In this critical moment, confronting irreparable damage to the only Earth any of us have ever known, it's high time for Jewish leaders to stop wondering which climate-polluting projects may be in some short-term Jewish interest.
Climate change hurts everyone human, today and in the future. Who are we, if we are not able to say, in one voice, that that couldn't possibly be good for the Jews?
From left to right, Laura Bellows, Joelle Novey, Sam Novey, and Rabbi Fred Scherlinder Dobb joined diverse religious leaders in protesting the Keystone XL tar sands pipeline in front of the White House on August 29th.
Over 140 people, including America's top climate scientist and a large group of religious leaders, were arrested at the White House on August 29th urging President Obama to deny the permit for the Keystone XL Pipeline.
Jonah Adels, of Putnam Valley, New York, works as a Jewish environmental educator for the Teva Learning Alliance and Eden Village Camp, and is a founder of Jews Against Hydrofracking. He was arrested on September 3rd protesting the Keystone XL pipeline.
Joshua Kahn Russell, of the Bay Area in California, is arrested September 2nd in the Tar Sands Action in front of the White House.
Rabbi Fred Scherlinder Dobb is arrested on August 29th protesting the Keystone XL Pipeline. "We must turn up the heat in a sustained effort against the scourge of climate change," said Dobb, who serves Adat Shalom Reconstructionist Congregation in Bethesda, Maryland. "Climate change harms not just our land and water but people here and now, our human future, and all earthly Creation."
Laura Bellows, of Washington DC, is arrested by police at the Tar Sands Action in front of the White House on August 29th. "Jewish tradition tells us to pursue justice and gives us the laws of 'bal taschit' to not destroy or waste resources unnecessarily," said Bellows, who works as a Jewish environmental educator for the Teva Learning Alliance. "I am risking arrest because we have a moral obligation to act when the well-being of creation is threatened."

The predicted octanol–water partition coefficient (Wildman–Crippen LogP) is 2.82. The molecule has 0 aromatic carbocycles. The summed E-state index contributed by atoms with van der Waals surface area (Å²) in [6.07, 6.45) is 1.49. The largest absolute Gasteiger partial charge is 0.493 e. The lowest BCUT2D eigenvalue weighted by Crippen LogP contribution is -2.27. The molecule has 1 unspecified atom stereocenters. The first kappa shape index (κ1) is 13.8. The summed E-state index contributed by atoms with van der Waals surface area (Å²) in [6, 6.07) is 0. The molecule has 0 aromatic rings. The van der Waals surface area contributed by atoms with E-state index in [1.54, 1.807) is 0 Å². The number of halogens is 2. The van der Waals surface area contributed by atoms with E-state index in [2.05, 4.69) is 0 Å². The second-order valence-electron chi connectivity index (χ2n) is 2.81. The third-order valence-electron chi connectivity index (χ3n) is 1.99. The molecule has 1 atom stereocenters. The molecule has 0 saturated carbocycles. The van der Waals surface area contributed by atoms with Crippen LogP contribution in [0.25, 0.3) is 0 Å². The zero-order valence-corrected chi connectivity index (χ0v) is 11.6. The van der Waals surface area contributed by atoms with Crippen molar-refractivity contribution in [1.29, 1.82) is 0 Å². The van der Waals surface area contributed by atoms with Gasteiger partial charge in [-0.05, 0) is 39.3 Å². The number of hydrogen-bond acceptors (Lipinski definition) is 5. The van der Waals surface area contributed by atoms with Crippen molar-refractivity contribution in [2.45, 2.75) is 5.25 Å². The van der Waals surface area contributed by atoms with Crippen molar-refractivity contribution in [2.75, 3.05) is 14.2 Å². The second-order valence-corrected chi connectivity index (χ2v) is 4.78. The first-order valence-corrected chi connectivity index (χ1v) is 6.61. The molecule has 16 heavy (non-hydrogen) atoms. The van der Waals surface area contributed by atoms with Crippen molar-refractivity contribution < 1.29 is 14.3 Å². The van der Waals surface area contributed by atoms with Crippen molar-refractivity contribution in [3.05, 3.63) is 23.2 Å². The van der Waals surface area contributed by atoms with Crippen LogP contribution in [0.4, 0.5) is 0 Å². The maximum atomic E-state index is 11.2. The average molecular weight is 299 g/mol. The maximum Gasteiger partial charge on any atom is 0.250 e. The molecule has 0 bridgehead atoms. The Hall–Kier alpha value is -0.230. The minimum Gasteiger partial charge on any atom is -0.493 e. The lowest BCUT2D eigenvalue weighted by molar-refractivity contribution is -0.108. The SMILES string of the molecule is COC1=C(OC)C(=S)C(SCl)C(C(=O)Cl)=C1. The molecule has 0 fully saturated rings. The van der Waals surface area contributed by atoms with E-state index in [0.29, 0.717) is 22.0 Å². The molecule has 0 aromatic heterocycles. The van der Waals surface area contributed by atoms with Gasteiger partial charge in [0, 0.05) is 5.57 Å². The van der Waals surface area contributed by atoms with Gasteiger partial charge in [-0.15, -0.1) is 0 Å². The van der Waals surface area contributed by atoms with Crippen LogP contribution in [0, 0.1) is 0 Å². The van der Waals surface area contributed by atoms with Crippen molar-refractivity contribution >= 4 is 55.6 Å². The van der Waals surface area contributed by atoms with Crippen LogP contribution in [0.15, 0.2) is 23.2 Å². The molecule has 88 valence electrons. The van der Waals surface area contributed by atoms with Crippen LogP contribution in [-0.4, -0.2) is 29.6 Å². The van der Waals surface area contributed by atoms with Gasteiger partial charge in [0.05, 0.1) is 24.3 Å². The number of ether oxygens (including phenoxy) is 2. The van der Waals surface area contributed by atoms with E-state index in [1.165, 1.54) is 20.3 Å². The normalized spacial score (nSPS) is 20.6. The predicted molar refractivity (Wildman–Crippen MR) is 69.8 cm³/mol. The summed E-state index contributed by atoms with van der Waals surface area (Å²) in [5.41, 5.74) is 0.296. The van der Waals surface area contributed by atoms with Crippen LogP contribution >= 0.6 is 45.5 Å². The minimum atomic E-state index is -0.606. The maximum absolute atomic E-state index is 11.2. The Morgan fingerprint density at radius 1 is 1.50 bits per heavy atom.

Shefa Siegel, bottom right, leads a Jewish prayer during an interfaith prayer service preceding the Tar Sands Action at the White House on August 29th.
Green team leaders at Temple Rodef Shalom in Falls Church, Virginia, including Karen Menichelli and Lawrence MacDonald, participated together in the Tar Sands Action. "Pirkei Avot, the ethical teachings of the ancient sages, says a person whose wisdom 'is more abundant than his works' is compared to a tree 'whose branches are abundant but whose roots are few,'" wrote MacDonald on Tikkun.org. "Such a tree is easily toppled in the wind. Up until now, the movement for sane climate policy has resembled the tree with more branches than roots. We know a lot, and we write a lot, and we talk, talk, talk. For me, at least, the time has come for that to change."
Rabbi David Shneyer, of Am Kolel Jewish Renewal Community of Greater Washington, is arrested at the Tar Sands Action on August 29th.
Sam Novey and Rabbi Fred Scherlinder Dobb join in a protest chant at the Tar Sands Action.
Joelle Novey, of Tikkun Leil Shabbat in Washington DC, is arrested by police at the Tar Sands Action in front of the White House. "In the 14th Century, Rabbi Isaac Ben Sheshet taught that 'it is forbidden to make a living at the expense of another's health,'" Novey said. "I am here because it is wrong for oil companies to continue making their living at the expense of the health of people and our planet."
Sam Novey, of Boston, is arrested August 29th in the Tar Sands Action. "It's a powerful experience, getting arrested," Novey told the Boston Globe. "There were religious leaders from all the traditions in their collars and yarmulkes, and it got me thinking the way that science and morality are connected. Twenty years ago, we could say we didn't know. Now the science is clear. Once we know, to not act is a moral choice."
Joelle Novey, along with Rabbi Fred Scherlinder Dobb, Rabbi David Shneyer, Jonah Adels, Phil Aroneanu, Laura Bellows, Lisa Jo Finstrom, Robert Friedman, Elizabeth Gaines, Johanna Galat, Richard Graves, Glenn Hurowitz, Joshua Kahn Russell, Lawrence MacDonald, Jeff Mann,
Geri Maskell, Karen Menichelli, Sam Novey, Lore Rosenthal, Harriet Shugarman, Joe Solomon and Basia Yoffe were among 1,253 people arrested at the White House in August and September protesting the Keystone XL Pipeline.